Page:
Sep 11, 2009
Robber Barons propose to turn Michigan around by making more money
A business group of 70 Michigan CEOs calling itself “Business Leaders for Michigan (BLFM)” says it has a plan that will turn Michigan around, but it will do it at the expense of the poor and middle class and line their pockets even more.
The group is headed by Domino's Pizza CEO and possible Michigan Republican gubernatorial candidate David Brandon, and that should tell you everything you need to know. The plan is nothing but the usual false GOP mantra that cutting taxes less pay for workers will fix the problem.
What is even more ominous is the group’s pledge to go after anyone that does not see their vision. At a press conference Thursday, according to subscription only Gongwer, the group pledged to become a major player in elections for state office. Cynthia Pasky, president and CEO of Detroit-based Strategic Staffing Solutions, told Gongwer the group would be a major player in politics. She told Gongwer that the group would “spend big on selected races. She said individuals would also bundle contributions in addition to the PAC's spending.”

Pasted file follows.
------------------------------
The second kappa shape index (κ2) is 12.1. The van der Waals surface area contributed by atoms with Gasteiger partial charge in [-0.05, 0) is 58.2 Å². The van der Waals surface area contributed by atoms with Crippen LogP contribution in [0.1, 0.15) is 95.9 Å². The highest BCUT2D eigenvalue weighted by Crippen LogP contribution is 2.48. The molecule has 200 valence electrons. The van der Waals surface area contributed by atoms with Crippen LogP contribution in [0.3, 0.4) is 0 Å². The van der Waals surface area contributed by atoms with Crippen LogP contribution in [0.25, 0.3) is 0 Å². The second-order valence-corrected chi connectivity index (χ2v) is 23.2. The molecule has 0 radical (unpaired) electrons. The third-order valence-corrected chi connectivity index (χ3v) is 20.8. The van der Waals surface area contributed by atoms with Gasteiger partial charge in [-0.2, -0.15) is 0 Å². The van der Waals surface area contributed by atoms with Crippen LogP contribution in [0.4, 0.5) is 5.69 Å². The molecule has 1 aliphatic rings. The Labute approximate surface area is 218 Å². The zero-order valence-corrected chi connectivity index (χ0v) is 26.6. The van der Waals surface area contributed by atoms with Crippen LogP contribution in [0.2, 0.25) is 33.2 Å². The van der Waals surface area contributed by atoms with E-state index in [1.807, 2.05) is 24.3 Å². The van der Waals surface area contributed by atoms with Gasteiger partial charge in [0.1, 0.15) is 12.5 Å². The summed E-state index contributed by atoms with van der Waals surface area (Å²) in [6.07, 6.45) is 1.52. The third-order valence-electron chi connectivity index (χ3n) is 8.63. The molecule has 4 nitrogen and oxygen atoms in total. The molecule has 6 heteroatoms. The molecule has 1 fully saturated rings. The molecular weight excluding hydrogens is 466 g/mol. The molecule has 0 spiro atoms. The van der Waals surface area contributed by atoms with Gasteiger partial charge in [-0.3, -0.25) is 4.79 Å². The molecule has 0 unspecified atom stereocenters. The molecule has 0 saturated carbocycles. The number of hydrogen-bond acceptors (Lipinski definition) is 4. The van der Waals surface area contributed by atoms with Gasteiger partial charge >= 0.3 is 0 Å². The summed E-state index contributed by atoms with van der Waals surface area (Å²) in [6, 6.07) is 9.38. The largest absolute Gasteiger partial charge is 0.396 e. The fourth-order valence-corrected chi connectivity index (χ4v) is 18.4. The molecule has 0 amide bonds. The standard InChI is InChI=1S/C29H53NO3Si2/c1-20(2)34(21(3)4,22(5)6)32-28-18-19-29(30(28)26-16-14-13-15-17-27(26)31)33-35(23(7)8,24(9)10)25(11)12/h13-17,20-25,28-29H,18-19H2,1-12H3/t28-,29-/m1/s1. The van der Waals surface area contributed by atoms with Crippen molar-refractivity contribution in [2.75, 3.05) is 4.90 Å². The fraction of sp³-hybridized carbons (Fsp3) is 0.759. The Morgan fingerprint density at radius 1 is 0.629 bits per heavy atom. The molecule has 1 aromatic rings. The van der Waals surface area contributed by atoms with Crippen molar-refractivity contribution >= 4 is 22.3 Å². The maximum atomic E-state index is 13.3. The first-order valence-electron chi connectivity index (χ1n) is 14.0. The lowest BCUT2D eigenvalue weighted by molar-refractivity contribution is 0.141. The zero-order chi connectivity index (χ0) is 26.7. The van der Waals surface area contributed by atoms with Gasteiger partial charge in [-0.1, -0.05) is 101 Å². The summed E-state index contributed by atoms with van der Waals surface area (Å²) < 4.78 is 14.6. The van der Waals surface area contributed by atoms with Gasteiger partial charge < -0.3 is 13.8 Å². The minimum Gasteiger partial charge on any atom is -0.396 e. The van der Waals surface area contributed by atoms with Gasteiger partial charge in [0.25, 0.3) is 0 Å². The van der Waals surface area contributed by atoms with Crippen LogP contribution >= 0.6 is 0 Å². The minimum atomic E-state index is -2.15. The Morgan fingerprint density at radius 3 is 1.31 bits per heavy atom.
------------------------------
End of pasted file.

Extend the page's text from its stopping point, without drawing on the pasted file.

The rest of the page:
Their predictable solutions include broadening the sales tax to services and reducing the 6 percent rate to a level the group declined to disclose. Medical services, food, business-to-business services and some other already-exempt services would remain untaxed.
They also proposed cutting the number of state workers by 5-10 percent, despite a recent report that state workers have already been reduced by 18 percent in just the past seven years. The CEOs, predictably, also call for cutting state worker’s pay and requiring them to contribute more to their health care premiums, even though most state workers and their families have seen their health care costs double in the last couple of years. It also calls for reducing the revenue raised by the Michigan Business Tax by 60 percent and repealing the personal property tax.
It would also require local governments and school districts to share services, eliminate optional Medicaid services, prohibit state regulations from exceeding federal ones and allow unlimited charter schools. It’s also going after local government unions and public safety workers by eliminate binding arbitration for police officers and fire workers.
Noticeably absent is a graduated income tax that was discussed earlier, and, of course, not a single sacrifice by CEOs whose pay has skyrocketed in recent years. In fact, in 1965 the average CEO was earning 24 times what the average worker was making, but in 2005, the average CEO was making 262 times what the average worker is making.
The lack of sacrifice on the part of CEOs was not lost on anyone.
“Conspicuously absent from their so-called 'turnaround plan' is any sacrifice by greedy, corporate CEOs, such as a reduction in their excessive salaries and perks," Democratic Party Chair Mark Brewer told Gongwer. "Their 'vision' of change for Michigan is enormous sacrifice by working people and the unemployed while wealthy, corporate CEOs feel no pain."